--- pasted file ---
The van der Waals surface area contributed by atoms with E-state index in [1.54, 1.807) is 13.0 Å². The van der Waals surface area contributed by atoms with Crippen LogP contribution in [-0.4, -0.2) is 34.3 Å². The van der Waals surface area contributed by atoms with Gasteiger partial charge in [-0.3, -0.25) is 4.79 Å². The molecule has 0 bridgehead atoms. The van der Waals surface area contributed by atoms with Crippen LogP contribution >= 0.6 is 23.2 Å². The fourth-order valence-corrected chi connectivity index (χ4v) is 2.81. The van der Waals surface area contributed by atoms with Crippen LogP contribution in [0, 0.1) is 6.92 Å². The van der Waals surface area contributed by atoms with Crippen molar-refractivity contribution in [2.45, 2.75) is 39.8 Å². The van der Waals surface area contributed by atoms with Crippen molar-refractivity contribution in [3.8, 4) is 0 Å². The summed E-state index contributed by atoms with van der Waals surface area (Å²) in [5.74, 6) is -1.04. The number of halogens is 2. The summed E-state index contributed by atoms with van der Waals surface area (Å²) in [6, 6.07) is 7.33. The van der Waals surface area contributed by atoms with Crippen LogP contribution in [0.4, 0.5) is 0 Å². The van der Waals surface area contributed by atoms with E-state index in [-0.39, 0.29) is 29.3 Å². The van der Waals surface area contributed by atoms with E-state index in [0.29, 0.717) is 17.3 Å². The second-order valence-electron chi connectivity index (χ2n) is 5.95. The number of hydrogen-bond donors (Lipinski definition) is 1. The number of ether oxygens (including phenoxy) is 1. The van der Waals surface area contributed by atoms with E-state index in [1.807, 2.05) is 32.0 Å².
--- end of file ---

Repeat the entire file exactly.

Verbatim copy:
The van der Waals surface area contributed by atoms with E-state index in [1.54, 1.807) is 13.0 Å². The van der Waals surface area contributed by atoms with Crippen LogP contribution in [-0.4, -0.2) is 34.3 Å². The van der Waals surface area contributed by atoms with Gasteiger partial charge in [-0.3, -0.25) is 4.79 Å². The molecule has 0 bridgehead atoms. The van der Waals surface area contributed by atoms with Crippen LogP contribution >= 0.6 is 23.2 Å². The fourth-order valence-corrected chi connectivity index (χ4v) is 2.81. The van der Waals surface area contributed by atoms with Crippen LogP contribution in [0, 0.1) is 6.92 Å². The van der Waals surface area contributed by atoms with Crippen molar-refractivity contribution in [2.45, 2.75) is 39.8 Å². The van der Waals surface area contributed by atoms with Crippen molar-refractivity contribution in [3.8, 4) is 0 Å². The summed E-state index contributed by atoms with van der Waals surface area (Å²) in [5.74, 6) is -1.04. The number of halogens is 2. The summed E-state index contributed by atoms with van der Waals surface area (Å²) in [6, 6.07) is 7.33. The van der Waals surface area contributed by atoms with Crippen LogP contribution in [0.4, 0.5) is 0 Å². The van der Waals surface area contributed by atoms with E-state index in [-0.39, 0.29) is 29.3 Å². The van der Waals surface area contributed by atoms with E-state index in [0.29, 0.717) is 17.3 Å². The second-order valence-electron chi connectivity index (χ2n) is 5.95. The number of hydrogen-bond donors (Lipinski definition) is 1. The number of ether oxygens (including phenoxy) is 1. The van der Waals surface area contributed by atoms with E-state index in [1.807, 2.05) is 32.0 Å².